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The role of antibodies

The three functions of antibodies

Antibodies have three main functions:

1) Antibodies are secreted into the blood and mucosa, where they bind to and inactivate foreign substances such as pathogens and toxins (neutralization).
2) Antibodies activate the complement system to destroy bacterial cells by lysis (punching holes in the cell wall).
3) Antibodies facilitate phagocytosis of foreign substances by phagocytic cells (opsonization).

Antibody action


Antibodies and the four key features of the immune system

1. Specificity of antibodies: Antibodies precisely recognize toxins and pathogens.

2. Diversity of antibodies: Antibodies against a variety of antigens preexist in the body.

3. Immunological memory: We don’t don’t develop symptoms of measles

4. Immune tolerance: Self cells and tissues are not normally attacked.



The specificity of antibodies

The specificity of antibodiesEach antibody recognizes one specific antigen.
For example, an antibody that recognizes the mumps virus cannot recognize the measles virus. Conversely, an antibody that recognizes the measles virus cannot recognize the mumps virus. This feature is called “antibody specificity.”

Each B cell (antibody-producing cell) produces one kind of antibody. However, pathogens produce millions of harmful factors.

Then, how does the body defend itself against countless harmful factors?

The diversity of antibodies and immunological memory

The diversity of antibodies and immunological memory
Tens to hundreds of millions of different B cells are circulating in the body so that every antigen is recognized. In other words, the body is prepared for the invasion of pathogens by possessing B cells that produce unique antibody molecules. This feature is called “antibody diversity.”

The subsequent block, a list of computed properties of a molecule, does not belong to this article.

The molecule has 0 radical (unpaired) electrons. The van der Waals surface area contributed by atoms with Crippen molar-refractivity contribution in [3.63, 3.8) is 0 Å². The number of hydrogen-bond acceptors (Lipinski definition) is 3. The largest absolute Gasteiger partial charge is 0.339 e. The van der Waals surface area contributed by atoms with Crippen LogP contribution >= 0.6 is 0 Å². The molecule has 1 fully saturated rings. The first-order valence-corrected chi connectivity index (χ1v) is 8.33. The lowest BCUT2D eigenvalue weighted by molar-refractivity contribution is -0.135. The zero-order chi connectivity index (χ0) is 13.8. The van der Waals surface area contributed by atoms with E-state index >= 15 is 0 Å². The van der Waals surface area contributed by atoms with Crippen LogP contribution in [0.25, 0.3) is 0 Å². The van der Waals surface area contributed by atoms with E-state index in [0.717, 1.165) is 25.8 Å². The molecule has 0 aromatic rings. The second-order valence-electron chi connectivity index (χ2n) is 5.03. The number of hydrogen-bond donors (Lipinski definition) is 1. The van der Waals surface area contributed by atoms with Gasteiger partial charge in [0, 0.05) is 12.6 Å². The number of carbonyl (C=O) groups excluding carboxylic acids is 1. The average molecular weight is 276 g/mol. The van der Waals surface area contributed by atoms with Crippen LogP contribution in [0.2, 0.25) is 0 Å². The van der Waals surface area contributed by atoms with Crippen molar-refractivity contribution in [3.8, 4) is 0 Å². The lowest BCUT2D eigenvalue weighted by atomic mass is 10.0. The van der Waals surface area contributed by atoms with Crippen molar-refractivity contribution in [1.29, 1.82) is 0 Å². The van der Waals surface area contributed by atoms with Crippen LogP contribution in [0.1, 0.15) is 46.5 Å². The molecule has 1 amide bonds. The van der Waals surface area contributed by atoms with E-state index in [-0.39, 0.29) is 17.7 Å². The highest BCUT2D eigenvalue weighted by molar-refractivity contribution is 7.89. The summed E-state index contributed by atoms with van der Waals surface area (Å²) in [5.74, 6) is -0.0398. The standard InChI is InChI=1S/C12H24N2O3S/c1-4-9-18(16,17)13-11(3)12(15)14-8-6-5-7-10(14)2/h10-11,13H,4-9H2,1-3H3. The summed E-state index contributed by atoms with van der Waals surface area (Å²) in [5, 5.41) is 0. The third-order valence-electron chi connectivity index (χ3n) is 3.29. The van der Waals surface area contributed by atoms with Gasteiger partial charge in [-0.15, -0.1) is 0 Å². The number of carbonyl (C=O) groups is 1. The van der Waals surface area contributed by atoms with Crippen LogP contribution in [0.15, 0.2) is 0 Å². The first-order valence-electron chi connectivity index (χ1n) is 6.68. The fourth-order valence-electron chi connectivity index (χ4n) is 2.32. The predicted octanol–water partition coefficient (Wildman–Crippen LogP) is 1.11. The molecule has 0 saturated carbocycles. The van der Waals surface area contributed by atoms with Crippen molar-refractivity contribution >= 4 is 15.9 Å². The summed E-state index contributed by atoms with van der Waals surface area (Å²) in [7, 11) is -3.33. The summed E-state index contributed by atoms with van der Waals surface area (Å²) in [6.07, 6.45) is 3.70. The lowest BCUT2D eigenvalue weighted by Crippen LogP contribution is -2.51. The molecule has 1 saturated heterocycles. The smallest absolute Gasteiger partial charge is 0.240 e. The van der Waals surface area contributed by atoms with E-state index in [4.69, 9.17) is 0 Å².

After an infection, the cells producing pathogen-specific antibodies multiply and increase proportionally. As a result, the body is protected from repeated infection. This feature is called “immunological memory.”

Gene rearrangement

Antibody-producing B cells are produced in the bone marrow and mature in the periphery. During B-cell maturation, the antibody genes (immunoglobulin genes) undergo recombination, generating an enormous repertoire of antigen-binding sites (the variable region). This phenomenon is called “gene rearrangement.”

The gene locus encoding the H chain variable region:
The locus contains an array of about 100-300 V gene segments, about 25 D gene segments, and 6 J gene segments. One each of the V, D, and J gene segments are selected and joined together. 

The gene locus encoding the L chain variable region:
There are two loci: κ and λ.
The κ locus consists of an array of about 40 V and 5 J gene segments. The λ locus consists of an array of about 30 V and 4 J gene segments. One each of the V and J gene segments are selected and joined together.

Immunoglobulins (antibodies) to countless antigens are produced from a limited number of genes by recombination of gene segments. Gene rearrangements also occur during T cell maturation in the thymus.

Immune tolerance

“Why don’t tens to hundreds of millions of B cells recognize and attack self-tissues?”

Antibodies recognize all types of antigens, except self-antigens. This feature is called “immune tolerance.” B cells that react to self-antigens are generated, but are eliminated within the bone marrow. Even if some autoreactive B cells evade the elimination process and reach the periphery, those B cells that produce antibodies to self-antigens (autoantibodies) are inactivated by another mechanism including regulation by Tregs..

When these mechanisms are disrupted, “autoimmune disease” develops, characterized by immune cell-mediated self-tissue attack. Possible causes of autoimmune disease include viral infection, high fever, pregnancy, and the recently proposed abnormalities in the intestinal microbiome. However, the details of the mechanism remain unknown.

List of autoimmune diseases

List of autoimmune diseases







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